Labour Party Conference: Reform of race laws faces delay

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MEASURES TO improve race relations in response to the proposals of the Stephen Lawrence inquiry are likely to be delayed until next year, Jack Straw said yesterday.

In a public dispute with Sir Herman Ouseley, the chairman of the Commission for Racial Equality, the Home Secretary said the Government "might not be able" to introduce legislation in the forthcoming Queen's Speech in November.

The disclosure will disappoint campaigners who have argued for a fully reformed Race Relations Act since the recommendations of Sir William Macpherson of Cluny's report into the death of Stephen Lawrence were published earlier this year. Speaking at a fringe meeting, Sir Herman said much of the Government's commitment "appears to be piecemeal". He said the Race Relations Act should be simplified and his commission reformed to end its status as an "ineffective, resources-guzzling enforcement agency".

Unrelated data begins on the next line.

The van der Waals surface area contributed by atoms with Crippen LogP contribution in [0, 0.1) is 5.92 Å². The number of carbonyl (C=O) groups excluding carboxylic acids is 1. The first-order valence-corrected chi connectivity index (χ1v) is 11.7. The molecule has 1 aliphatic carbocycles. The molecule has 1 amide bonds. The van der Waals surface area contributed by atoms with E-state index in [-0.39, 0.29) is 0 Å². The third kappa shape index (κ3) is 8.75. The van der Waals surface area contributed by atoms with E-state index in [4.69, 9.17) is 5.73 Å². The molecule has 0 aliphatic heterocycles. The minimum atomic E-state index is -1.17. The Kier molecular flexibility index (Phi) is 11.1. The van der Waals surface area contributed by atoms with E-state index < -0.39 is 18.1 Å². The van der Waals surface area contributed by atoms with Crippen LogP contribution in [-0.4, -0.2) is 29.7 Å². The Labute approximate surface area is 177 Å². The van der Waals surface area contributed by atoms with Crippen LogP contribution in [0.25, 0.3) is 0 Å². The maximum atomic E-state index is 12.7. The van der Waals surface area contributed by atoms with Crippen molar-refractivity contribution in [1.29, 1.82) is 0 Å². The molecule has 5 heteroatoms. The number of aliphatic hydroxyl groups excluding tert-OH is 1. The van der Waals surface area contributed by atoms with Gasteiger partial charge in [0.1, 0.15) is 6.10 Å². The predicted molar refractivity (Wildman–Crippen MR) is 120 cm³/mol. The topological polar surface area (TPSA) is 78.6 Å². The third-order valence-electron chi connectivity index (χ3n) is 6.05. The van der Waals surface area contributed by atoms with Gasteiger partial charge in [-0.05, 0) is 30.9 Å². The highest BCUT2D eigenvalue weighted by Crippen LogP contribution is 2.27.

There have been suggestions that Sir Herman has cut short his second term as the commission's chairman because of his frustration. But Mr Straw underlined at the meeting his determination on the issue.

He pledged to achieve a "racism-free society" by the "first decade" of the new millennium. "We might not be able to introduce legislation next year but should be able to do it in the following year," he said.